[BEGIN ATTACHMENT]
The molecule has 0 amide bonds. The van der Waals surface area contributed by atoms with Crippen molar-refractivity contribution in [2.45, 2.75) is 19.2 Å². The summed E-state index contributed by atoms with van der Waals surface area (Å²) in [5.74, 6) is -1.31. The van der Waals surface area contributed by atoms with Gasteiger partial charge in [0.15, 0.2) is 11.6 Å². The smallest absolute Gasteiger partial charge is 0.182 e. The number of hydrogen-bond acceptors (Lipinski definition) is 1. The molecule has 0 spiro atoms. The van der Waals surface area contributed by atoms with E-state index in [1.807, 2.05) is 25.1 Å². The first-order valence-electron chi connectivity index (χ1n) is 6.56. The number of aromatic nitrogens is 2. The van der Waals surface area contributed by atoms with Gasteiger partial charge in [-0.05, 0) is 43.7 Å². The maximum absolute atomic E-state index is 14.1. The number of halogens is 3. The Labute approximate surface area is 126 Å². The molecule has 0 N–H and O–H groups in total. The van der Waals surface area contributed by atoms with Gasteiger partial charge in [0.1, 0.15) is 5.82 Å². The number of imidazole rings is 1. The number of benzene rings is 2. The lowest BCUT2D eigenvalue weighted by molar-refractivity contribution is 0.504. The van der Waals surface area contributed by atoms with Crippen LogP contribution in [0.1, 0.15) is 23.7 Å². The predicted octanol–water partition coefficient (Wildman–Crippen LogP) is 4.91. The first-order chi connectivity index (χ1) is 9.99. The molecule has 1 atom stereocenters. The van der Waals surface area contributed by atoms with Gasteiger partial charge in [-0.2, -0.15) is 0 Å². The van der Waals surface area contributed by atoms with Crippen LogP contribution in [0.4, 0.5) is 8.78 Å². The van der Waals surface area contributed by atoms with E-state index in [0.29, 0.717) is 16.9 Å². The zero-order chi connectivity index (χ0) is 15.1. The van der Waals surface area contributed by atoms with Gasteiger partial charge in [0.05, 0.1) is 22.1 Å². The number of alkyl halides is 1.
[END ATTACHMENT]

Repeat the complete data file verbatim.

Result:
The molecule has 0 amide bonds. The van der Waals surface area contributed by atoms with Crippen molar-refractivity contribution in [2.45, 2.75) is 19.2 Å². The summed E-state index contributed by atoms with van der Waals surface area (Å²) in [5.74, 6) is -1.31. The van der Waals surface area contributed by atoms with Gasteiger partial charge in [0.15, 0.2) is 11.6 Å². The smallest absolute Gasteiger partial charge is 0.182 e. The number of hydrogen-bond acceptors (Lipinski definition) is 1. The molecule has 0 spiro atoms. The van der Waals surface area contributed by atoms with E-state index in [1.807, 2.05) is 25.1 Å². The first-order valence-electron chi connectivity index (χ1n) is 6.56. The number of aromatic nitrogens is 2. The van der Waals surface area contributed by atoms with Gasteiger partial charge in [-0.05, 0) is 43.7 Å². The maximum absolute atomic E-state index is 14.1. The number of halogens is 3. The Labute approximate surface area is 126 Å². The molecule has 0 N–H and O–H groups in total. The van der Waals surface area contributed by atoms with Gasteiger partial charge in [0.1, 0.15) is 5.82 Å². The number of imidazole rings is 1. The number of benzene rings is 2. The lowest BCUT2D eigenvalue weighted by molar-refractivity contribution is 0.504. The van der Waals surface area contributed by atoms with Crippen LogP contribution in [0.1, 0.15) is 23.7 Å². The predicted octanol–water partition coefficient (Wildman–Crippen LogP) is 4.91. The first-order chi connectivity index (χ1) is 9.99. The molecule has 1 atom stereocenters. The van der Waals surface area contributed by atoms with Gasteiger partial charge in [-0.2, -0.15) is 0 Å². The van der Waals surface area contributed by atoms with Crippen LogP contribution in [0.4, 0.5) is 8.78 Å². The van der Waals surface area contributed by atoms with E-state index in [0.29, 0.717) is 16.9 Å². The zero-order chi connectivity index (χ0) is 15.1. The van der Waals surface area contributed by atoms with Gasteiger partial charge in [0.05, 0.1) is 22.1 Å². The number of alkyl halides is 1.